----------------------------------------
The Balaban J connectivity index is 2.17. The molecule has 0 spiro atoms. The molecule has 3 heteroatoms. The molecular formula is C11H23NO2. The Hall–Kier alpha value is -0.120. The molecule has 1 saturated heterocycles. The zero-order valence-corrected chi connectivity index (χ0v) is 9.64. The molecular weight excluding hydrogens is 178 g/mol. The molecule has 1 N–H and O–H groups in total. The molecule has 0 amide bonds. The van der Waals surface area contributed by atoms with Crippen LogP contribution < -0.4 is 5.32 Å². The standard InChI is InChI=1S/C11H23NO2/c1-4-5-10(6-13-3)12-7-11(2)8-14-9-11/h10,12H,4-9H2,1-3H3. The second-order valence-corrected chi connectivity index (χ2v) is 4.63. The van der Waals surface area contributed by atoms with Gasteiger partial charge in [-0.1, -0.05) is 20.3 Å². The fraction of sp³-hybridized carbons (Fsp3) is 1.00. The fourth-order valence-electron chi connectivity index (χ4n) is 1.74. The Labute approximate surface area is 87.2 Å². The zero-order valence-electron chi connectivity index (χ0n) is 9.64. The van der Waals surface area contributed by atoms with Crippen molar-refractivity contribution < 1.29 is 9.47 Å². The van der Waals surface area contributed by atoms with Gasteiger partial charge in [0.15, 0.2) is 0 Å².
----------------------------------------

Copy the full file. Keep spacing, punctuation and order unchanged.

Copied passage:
The Balaban J connectivity index is 2.17. The molecule has 0 spiro atoms. The molecule has 3 heteroatoms. The molecular formula is C11H23NO2. The Hall–Kier alpha value is -0.120. The molecule has 1 saturated heterocycles. The zero-order valence-corrected chi connectivity index (χ0v) is 9.64. The molecular weight excluding hydrogens is 178 g/mol. The molecule has 1 N–H and O–H groups in total. The molecule has 0 amide bonds. The van der Waals surface area contributed by atoms with Crippen LogP contribution < -0.4 is 5.32 Å². The standard InChI is InChI=1S/C11H23NO2/c1-4-5-10(6-13-3)12-7-11(2)8-14-9-11/h10,12H,4-9H2,1-3H3. The second-order valence-corrected chi connectivity index (χ2v) is 4.63. The van der Waals surface area contributed by atoms with Gasteiger partial charge in [-0.1, -0.05) is 20.3 Å². The fraction of sp³-hybridized carbons (Fsp3) is 1.00. The fourth-order valence-electron chi connectivity index (χ4n) is 1.74. The Labute approximate surface area is 87.2 Å². The zero-order valence-electron chi connectivity index (χ0n) is 9.64. The van der Waals surface area contributed by atoms with Crippen molar-refractivity contribution < 1.29 is 9.47 Å². The van der Waals surface area contributed by atoms with Gasteiger partial charge in [0.15, 0.2) is 0 Å².